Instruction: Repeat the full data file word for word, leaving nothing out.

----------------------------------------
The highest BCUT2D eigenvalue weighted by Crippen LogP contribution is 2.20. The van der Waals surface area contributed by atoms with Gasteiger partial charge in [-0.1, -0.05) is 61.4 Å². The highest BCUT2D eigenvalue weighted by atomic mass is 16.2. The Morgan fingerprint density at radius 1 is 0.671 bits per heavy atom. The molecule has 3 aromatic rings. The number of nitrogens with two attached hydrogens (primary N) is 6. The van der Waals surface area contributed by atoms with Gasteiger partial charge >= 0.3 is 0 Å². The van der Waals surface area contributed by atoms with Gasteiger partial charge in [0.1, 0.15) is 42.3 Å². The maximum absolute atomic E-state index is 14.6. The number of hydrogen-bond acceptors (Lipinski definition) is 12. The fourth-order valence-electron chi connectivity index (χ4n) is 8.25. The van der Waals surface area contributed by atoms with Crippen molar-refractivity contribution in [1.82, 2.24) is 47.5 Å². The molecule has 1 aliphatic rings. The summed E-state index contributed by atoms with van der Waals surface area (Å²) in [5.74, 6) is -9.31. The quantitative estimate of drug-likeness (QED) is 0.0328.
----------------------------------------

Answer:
The highest BCUT2D eigenvalue weighted by Crippen LogP contribution is 2.20. The van der Waals surface area contributed by atoms with Gasteiger partial charge in [-0.1, -0.05) is 61.4 Å². The highest BCUT2D eigenvalue weighted by atomic mass is 16.2. The Morgan fingerprint density at radius 1 is 0.671 bits per heavy atom. The molecule has 3 aromatic rings. The number of nitrogens with two attached hydrogens (primary N) is 6. The van der Waals surface area contributed by atoms with Gasteiger partial charge >= 0.3 is 0 Å². The van der Waals surface area contributed by atoms with Gasteiger partial charge in [0.1, 0.15) is 42.3 Å². The maximum absolute atomic E-state index is 14.6. The number of hydrogen-bond acceptors (Lipinski definition) is 12. The fourth-order valence-electron chi connectivity index (χ4n) is 8.25. The van der Waals surface area contributed by atoms with Crippen molar-refractivity contribution in [1.82, 2.24) is 47.5 Å². The molecule has 1 aliphatic rings. The summed E-state index contributed by atoms with van der Waals surface area (Å²) in [5.74, 6) is -9.31. The quantitative estimate of drug-likeness (QED) is 0.0328.